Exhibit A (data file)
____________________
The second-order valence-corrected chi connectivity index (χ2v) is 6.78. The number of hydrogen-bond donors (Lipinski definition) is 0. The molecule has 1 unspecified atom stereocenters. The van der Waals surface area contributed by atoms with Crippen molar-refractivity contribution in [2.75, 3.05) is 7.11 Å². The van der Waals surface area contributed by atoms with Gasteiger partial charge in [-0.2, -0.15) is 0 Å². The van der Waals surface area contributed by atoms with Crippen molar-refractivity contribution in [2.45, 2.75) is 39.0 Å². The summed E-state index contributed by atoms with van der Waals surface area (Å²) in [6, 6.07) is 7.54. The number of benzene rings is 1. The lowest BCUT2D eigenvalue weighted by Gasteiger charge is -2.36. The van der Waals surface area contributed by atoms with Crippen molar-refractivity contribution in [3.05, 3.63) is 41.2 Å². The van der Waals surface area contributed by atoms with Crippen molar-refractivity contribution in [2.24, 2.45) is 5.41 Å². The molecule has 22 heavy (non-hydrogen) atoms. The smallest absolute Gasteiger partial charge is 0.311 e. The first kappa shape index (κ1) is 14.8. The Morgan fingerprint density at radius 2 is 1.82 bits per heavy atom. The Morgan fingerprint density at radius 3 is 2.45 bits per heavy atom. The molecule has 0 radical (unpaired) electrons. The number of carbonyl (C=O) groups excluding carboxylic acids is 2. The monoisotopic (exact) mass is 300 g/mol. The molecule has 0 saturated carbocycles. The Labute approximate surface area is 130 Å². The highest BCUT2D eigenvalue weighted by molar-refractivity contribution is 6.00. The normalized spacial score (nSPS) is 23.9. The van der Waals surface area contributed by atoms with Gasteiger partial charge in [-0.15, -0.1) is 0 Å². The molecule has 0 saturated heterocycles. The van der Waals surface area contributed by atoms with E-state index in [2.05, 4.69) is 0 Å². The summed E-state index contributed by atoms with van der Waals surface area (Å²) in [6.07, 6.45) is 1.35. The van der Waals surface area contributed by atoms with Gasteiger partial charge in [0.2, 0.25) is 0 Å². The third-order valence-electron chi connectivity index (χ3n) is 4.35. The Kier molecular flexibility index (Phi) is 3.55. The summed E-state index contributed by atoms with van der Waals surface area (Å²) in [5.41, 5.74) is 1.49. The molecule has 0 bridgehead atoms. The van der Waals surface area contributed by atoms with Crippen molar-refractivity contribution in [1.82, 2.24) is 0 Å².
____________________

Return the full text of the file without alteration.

The second-order valence-corrected chi connectivity index (χ2v) is 6.78. The number of hydrogen-bond donors (Lipinski definition) is 0. The molecule has 1 unspecified atom stereocenters. The van der Waals surface area contributed by atoms with Crippen molar-refractivity contribution in [2.75, 3.05) is 7.11 Å². The van der Waals surface area contributed by atoms with Gasteiger partial charge in [-0.2, -0.15) is 0 Å². The van der Waals surface area contributed by atoms with Crippen molar-refractivity contribution in [2.45, 2.75) is 39.0 Å². The summed E-state index contributed by atoms with van der Waals surface area (Å²) in [6, 6.07) is 7.54. The number of benzene rings is 1. The lowest BCUT2D eigenvalue weighted by Gasteiger charge is -2.36. The van der Waals surface area contributed by atoms with Crippen molar-refractivity contribution in [3.05, 3.63) is 41.2 Å². The van der Waals surface area contributed by atoms with Crippen molar-refractivity contribution in [2.24, 2.45) is 5.41 Å². The molecule has 22 heavy (non-hydrogen) atoms. The smallest absolute Gasteiger partial charge is 0.311 e. The first kappa shape index (κ1) is 14.8. The Morgan fingerprint density at radius 2 is 1.82 bits per heavy atom. The Morgan fingerprint density at radius 3 is 2.45 bits per heavy atom. The molecule has 0 radical (unpaired) electrons. The number of carbonyl (C=O) groups excluding carboxylic acids is 2. The monoisotopic (exact) mass is 300 g/mol. The molecule has 0 saturated carbocycles. The Labute approximate surface area is 130 Å². The highest BCUT2D eigenvalue weighted by molar-refractivity contribution is 6.00. The normalized spacial score (nSPS) is 23.9. The van der Waals surface area contributed by atoms with Gasteiger partial charge in [-0.15, -0.1) is 0 Å². The molecule has 0 saturated heterocycles. The van der Waals surface area contributed by atoms with E-state index in [2.05, 4.69) is 0 Å². The summed E-state index contributed by atoms with van der Waals surface area (Å²) in [6.07, 6.45) is 1.35. The van der Waals surface area contributed by atoms with Gasteiger partial charge in [0.2, 0.25) is 0 Å². The third-order valence-electron chi connectivity index (χ3n) is 4.35. The Kier molecular flexibility index (Phi) is 3.55. The summed E-state index contributed by atoms with van der Waals surface area (Å²) in [5.41, 5.74) is 1.49. The molecule has 0 bridgehead atoms. The van der Waals surface area contributed by atoms with Crippen molar-refractivity contribution in [1.82, 2.24) is 0 Å².